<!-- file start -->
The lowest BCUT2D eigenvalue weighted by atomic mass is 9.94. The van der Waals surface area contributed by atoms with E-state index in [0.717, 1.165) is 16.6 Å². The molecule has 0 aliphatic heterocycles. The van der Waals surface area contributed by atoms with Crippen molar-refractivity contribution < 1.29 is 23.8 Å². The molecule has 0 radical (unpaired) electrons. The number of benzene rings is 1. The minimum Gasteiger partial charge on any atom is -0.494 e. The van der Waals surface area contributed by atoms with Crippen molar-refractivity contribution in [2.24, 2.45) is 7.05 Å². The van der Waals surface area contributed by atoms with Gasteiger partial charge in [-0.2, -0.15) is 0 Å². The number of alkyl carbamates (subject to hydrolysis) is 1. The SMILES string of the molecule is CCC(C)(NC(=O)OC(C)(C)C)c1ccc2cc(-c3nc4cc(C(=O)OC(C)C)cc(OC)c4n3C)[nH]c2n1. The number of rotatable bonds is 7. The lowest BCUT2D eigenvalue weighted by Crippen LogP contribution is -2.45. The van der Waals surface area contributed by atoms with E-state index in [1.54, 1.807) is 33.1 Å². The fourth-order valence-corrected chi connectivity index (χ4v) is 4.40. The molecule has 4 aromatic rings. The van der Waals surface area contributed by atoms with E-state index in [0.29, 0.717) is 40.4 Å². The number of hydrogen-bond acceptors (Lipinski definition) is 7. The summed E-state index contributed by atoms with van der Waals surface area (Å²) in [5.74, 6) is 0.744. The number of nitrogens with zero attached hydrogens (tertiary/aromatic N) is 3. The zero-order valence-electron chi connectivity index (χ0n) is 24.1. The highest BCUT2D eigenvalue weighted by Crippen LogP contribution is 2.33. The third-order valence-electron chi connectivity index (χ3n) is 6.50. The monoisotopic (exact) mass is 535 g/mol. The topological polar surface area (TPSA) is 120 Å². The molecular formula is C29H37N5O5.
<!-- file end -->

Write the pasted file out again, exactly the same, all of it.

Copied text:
The lowest BCUT2D eigenvalue weighted by atomic mass is 9.94. The van der Waals surface area contributed by atoms with E-state index in [0.717, 1.165) is 16.6 Å². The molecule has 0 aliphatic heterocycles. The van der Waals surface area contributed by atoms with Crippen molar-refractivity contribution < 1.29 is 23.8 Å². The molecule has 0 radical (unpaired) electrons. The number of benzene rings is 1. The minimum Gasteiger partial charge on any atom is -0.494 e. The van der Waals surface area contributed by atoms with Crippen molar-refractivity contribution in [2.24, 2.45) is 7.05 Å². The van der Waals surface area contributed by atoms with Gasteiger partial charge in [-0.2, -0.15) is 0 Å². The number of alkyl carbamates (subject to hydrolysis) is 1. The SMILES string of the molecule is CCC(C)(NC(=O)OC(C)(C)C)c1ccc2cc(-c3nc4cc(C(=O)OC(C)C)cc(OC)c4n3C)[nH]c2n1. The number of rotatable bonds is 7. The lowest BCUT2D eigenvalue weighted by Crippen LogP contribution is -2.45. The van der Waals surface area contributed by atoms with E-state index in [1.54, 1.807) is 33.1 Å². The fourth-order valence-corrected chi connectivity index (χ4v) is 4.40. The molecule has 4 aromatic rings. The van der Waals surface area contributed by atoms with E-state index in [0.29, 0.717) is 40.4 Å². The number of hydrogen-bond acceptors (Lipinski definition) is 7. The summed E-state index contributed by atoms with van der Waals surface area (Å²) in [5.74, 6) is 0.744. The number of nitrogens with zero attached hydrogens (tertiary/aromatic N) is 3. The zero-order valence-electron chi connectivity index (χ0n) is 24.1. The highest BCUT2D eigenvalue weighted by Crippen LogP contribution is 2.33. The third-order valence-electron chi connectivity index (χ3n) is 6.50. The monoisotopic (exact) mass is 535 g/mol. The topological polar surface area (TPSA) is 120 Å². The molecular formula is C29H37N5O5.